Global population to hit 8 billion mark by November 2022; India to surpass China as most populous in 2023: UN

Population growth is caused in part by declining levels of mortality, as reflected in increased levels of life expectancy at birth

Global population to hit 8 billion mark by November 2022; India to surpass China as most populous in 2023: UN

Photo for representation only. iStock

Tribune News Service

Aditi Tandon

New Delhi, July 11

The world’s population is projected to reach 8 billion on 15 November 2022 and India is projected to surpass China as the world’s most populous country during 2023, the World Population Prospects 2022 released by the Unied Nations on Monday says.

The latest projections by the United Nations suggest that the global population could grow to around 8.5 billion in 2030, 9.7 billion in 2050 and 10.4 billion in 2100. 

Population growth is caused in part by declining levels of mortality, as reflected in increased levels of life expectancy at birth.

Globally, life expectancy reached 72.8 years in 2019, an increase of almost 9 years since 1990.

Further reductions in mortality are projected to result in an average longevity of around 77.2 years globally in 2050.

Life expectancy at birth for women exceeded that for men by 5.4 years globally, with female and male life expectancies standing at 73.8 and 68.4, respectively.

A female survival advantage is observed in all regions and countries, ranging from 7 years in Latin America and the Caribbean to 2.9 years in Australia and New Zealand, the UN said.

Following a drop in mortality, population growth continues so long as fertility remains at high levels. When fertility begins to fall, the annual rate of growth starts to drop.

In 2021, the average fertility of the world’s population stood at 2.3 births per woman over a lifetime, having fallen from about 5 births per woman in 1950.

Global fertility is projected to decline further to 2.1 births per woman by 2050. 

Also, in 2020, the global growth rate fell under 1 per cent per year for the first time since 1950. The world’s population is projected to reach a peak of around 10.4 billion people during the 2080s and to remain at that level until 2100.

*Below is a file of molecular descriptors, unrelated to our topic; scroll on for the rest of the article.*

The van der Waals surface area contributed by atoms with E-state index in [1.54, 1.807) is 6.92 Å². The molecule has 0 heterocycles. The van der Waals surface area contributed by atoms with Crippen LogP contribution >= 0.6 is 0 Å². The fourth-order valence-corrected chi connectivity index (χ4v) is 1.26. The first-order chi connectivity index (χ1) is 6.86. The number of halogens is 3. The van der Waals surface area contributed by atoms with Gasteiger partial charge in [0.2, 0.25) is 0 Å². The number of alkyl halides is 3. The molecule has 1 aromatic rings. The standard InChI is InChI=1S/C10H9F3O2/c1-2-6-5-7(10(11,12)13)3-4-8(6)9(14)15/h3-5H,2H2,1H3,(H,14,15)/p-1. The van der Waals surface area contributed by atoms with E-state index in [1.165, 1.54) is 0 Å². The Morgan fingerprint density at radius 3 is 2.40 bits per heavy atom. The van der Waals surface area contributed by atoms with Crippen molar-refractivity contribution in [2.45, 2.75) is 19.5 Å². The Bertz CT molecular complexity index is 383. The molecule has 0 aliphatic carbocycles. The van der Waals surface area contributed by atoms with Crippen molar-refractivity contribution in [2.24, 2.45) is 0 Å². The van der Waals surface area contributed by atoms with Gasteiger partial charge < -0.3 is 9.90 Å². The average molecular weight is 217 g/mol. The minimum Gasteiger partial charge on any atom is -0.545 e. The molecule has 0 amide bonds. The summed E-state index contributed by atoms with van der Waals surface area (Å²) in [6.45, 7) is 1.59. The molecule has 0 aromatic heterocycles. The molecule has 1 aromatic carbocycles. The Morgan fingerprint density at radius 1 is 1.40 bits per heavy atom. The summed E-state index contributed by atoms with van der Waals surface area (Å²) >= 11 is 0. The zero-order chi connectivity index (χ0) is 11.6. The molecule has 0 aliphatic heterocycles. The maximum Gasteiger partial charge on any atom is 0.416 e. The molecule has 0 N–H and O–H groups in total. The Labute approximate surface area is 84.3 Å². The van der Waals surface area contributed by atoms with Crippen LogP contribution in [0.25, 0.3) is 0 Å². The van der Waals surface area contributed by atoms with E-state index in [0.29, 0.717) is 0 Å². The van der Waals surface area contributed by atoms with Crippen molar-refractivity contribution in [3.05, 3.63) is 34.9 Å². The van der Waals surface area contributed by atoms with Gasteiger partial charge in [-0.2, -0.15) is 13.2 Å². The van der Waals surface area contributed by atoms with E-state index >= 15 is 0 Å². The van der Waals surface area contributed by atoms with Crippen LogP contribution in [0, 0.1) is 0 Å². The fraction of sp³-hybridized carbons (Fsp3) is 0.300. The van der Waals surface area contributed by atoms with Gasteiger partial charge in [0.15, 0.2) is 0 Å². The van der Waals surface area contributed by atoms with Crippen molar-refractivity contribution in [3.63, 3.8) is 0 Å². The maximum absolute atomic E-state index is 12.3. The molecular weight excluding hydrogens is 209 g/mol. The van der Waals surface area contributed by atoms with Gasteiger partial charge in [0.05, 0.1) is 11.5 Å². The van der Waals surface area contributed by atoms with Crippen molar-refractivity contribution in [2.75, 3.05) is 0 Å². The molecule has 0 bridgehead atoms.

Today, the world’s population is more than three times larger than it was in the mid-twentieth century. The global human population will reach 8 billion in mid-November 2022 from an estimated 2.5 billion people in 1950, adding 1 billion people since 2010 and 2 billion since 1998.

It took around 37 years since 1950 for human numbers to double, surpassing 5 billion inhabitants in 1987. Thereafter, it is estimated that more than 70 years will be required for the global population to double again, rising to over 10 billion by 2059.

“Over the one hundred years from 1950 to 2050, the world population was growing the fastest in the period 1962-1965, when it was increasing on an average by 2.1 per cent per year. Since then, the pace of population growth has slowed by more than half, owing to reduced levels of fertility. In 2020, and for the first time since 1950, the rate of population growth fell below 1 per cent per year and it is projected to continue to slow in the next few decades and through the end of this century. The global population could grow to around 8.5 billion in 2030, and add 1.18 billion in the following two decades, reaching 9.7 billion in 2050,” the report released on the World Population Day says.

The population of 61 countries or areas is projected to decrease by 1 per cent or more between 2022 and 2050. In countries with at least half a million population, the largest relative reductions in population size over that period, with losses of 20 per cent or more, are expected to take place in Bulgaria, Latvia, Lithuania, Serbia and Ukraine. China is expected to experience an absolute decline in its population as early as 2023.

More women than men

Globally, the world counts slightly more men (50.3 per cent) than women (49.7 per cent) in 2022. This figure is projected to slowly invert over the course of the century. By 2050, it is expected that the number of women will equal the number of men.

More older people

Worldwide, people aged 65 years or above outnumbered children under the age five for the first time in 2018. In 2022, there were 771 million people aged 65 years or above globally, 3 times more than the size in 1980 (258 million). The older population is projected to reach 994 million by 2030 and 1.6 billion by 2050.

As a result, by 2050 there will be more than twice as many people aged 65 or above than children under 5 globally, whereas the number of people aged 65 years or above globally will be almost the same as the number of children under the age of 12.

The proportion of people aged 65 or above is projected to increase globally between 2022 and 2050. At the world level in 2022, approximately 10 per cent of people are aged 65 or above (table I.2). The proportion of older people in the world is projected to reach nearly 12 per cent in 2030 and 16 per cent in 2050.

About World Population Prospects

World Population Prospects 2022 is the twenty-seventh edition of the official estimates and projections of the global population that have been published by the United Nations since 1951.

Understanding population trends and anticipating demographic change are crucial for national development planning and for implementing the 2030 Agenda for Sustainable Development.

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